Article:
In this context it would seem that the absence of debate concerning whether our nation's leaders can carry out their Machiavellian goals should be of the greatest concern. Whether or not U.S. citizens deplore their Vice President’s undisguised readiness to conquer, torture and enslave when "necessary" is indeed a crucial question, but it is not the same question. Passionately deploring the violence of leaders who can presumably keep one safe is not the same as vigorously rejecting leaders who can clearly not keep one safe. At this stage of our cultural evolution, U.S. citizens are still unlikely to challenge their leaders for being ruthless, but might well do so if they perceive them to be irrational and inept. Therefore, it is crucial to ask if our leaders can, with a reasonable degree of certainty, annihilate masses of poor Africans and Asians, and kill and oppress "expendable" Americans as well, with impunity?

The absence of this debate constitutes perhaps the strongest indication of the need for a powerful education initiative. Much of the success of the Civil Rights Movement depended upon replacing common assumptions about the biology of race with facts contradicting those assumptions. The threat of nuclear warfare was nullified worldwide as hard evidence of its devastating consequences became widespread. Predicting the inability of our leaders to prevail is counterintuitive for most people. Our leaders, and those before them have indeed prevailed, for as far back as we can recall. Subjugation of the weak by the strong has been the norm. Powerful evidence tells us that this may well no longer be true. In important ways the world has changed.

Economists inform us that the gross national products of the very group of nations most exploited by Western imperialism, the Have-Nots, has grown faster than any other economic sector. Have-Nots have increasingly demonstrated resilience, imagination and adaptive skill at dealing with imperial Haves. For decades ranking members of our own State Department and intelligence community have acknowledged Arabic peoples to be highly adept modernizers even as the public is encouraged to view Arabs as backward, religious fanatics. The Islamic Fundamentalist Movement has demonstrated a remarkable ability to manage finances electronically, to create effective combatant units operating like tiny islands connected only to a central command post, and to present well armed and powerful nations with an efficient enemy difficult if not impossible to eliminate. Like tiny-hornets, they fly too fast to be swatted and deliver lethal bites, repeatedly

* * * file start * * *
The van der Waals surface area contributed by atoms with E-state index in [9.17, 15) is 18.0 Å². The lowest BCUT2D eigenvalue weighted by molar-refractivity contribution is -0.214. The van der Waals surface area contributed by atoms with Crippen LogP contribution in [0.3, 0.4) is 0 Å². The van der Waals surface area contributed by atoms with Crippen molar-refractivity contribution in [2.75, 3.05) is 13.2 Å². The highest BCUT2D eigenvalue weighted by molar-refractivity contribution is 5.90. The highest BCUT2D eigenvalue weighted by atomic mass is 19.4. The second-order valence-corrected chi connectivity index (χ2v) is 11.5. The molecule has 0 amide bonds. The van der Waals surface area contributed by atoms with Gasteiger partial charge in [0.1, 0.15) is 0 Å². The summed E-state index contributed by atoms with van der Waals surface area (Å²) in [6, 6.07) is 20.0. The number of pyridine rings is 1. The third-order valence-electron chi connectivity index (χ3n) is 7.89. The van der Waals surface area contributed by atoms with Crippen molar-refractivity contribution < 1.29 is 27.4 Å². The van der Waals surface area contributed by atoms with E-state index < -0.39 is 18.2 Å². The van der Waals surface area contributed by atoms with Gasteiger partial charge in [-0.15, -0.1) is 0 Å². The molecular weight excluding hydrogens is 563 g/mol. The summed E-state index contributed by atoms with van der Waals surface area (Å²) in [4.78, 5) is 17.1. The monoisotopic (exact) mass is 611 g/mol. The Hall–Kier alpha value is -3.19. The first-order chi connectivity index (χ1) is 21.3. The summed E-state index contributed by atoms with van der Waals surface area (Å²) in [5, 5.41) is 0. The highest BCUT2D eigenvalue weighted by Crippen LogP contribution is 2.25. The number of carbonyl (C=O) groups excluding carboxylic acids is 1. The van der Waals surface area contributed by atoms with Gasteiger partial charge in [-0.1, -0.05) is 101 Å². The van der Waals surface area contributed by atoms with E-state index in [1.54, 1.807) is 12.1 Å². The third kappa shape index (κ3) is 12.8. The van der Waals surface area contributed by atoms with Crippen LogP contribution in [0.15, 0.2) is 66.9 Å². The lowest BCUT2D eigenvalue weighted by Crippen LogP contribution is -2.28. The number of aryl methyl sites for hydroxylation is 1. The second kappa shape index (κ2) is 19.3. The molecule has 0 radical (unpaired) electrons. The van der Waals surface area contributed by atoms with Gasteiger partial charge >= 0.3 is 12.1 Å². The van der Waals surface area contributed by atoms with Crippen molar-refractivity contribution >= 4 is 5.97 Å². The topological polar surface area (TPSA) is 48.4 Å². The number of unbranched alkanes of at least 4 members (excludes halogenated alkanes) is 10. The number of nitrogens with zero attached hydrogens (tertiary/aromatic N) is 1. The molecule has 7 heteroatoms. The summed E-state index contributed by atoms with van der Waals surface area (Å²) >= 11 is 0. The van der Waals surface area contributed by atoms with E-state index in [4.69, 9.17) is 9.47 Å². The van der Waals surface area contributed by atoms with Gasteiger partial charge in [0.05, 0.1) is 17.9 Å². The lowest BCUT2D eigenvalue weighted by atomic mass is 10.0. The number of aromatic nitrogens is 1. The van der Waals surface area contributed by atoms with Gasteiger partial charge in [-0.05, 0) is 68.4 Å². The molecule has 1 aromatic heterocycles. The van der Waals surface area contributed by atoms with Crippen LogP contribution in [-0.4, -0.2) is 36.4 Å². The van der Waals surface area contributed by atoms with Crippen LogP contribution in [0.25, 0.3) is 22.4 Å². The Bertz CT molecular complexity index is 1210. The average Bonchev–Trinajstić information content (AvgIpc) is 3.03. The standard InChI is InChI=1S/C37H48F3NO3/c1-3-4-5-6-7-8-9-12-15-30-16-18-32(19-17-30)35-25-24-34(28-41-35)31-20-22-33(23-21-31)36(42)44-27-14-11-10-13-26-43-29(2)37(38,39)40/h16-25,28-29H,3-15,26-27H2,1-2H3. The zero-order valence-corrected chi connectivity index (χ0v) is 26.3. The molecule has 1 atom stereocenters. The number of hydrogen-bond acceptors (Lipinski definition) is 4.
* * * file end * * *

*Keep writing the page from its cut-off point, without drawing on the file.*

History tells us that the world of warfare has always changed. In today's world, conventional warfare is passé. Today’s wars are not waged between armies and navies and air forces so much as between the former and small groups of very sophisticated guerilla fighters. No guerilla band can defeat any nation’s army or police force, but no nation’s army or police force can protect its own citizenry from being ravaged by guerillas. The tiniest, most backward village has access to the Internet, affording people detailed information about how to obtain and use biological and chemical weapons. When "little people" willing to die to deliver such weapons are managed and orchestrated by sophisticated organizations operating as easily from London, Calcutta, Buenos Aires or Los Angeles as from a foxhole in Afghanistan; and when these leaders use small forces to accomplishing their goals, not hesitating to sacrifice masses of their own people in order to create chaos amongst stationary communities surrounded by vast virtually un-policeable borders and avenues of access (our government's claims to the contrary notwithstanding); then attacks by "little people" seem likely to achieve a high degree of success. Powerful nation-states possess vastly superior arms, but the inferior weapons of the scattered riff-raff who oppose them can surely deliver socially devastating havoc.

It seems that that an outcome of modernization predictable for nearly a century has now materialized: No matter how well-armed one nation or confederation, international conflict is now a lose-lose proposition. With a high degree of probability, in the twenty-first century any population's survival depends upon the survival of all.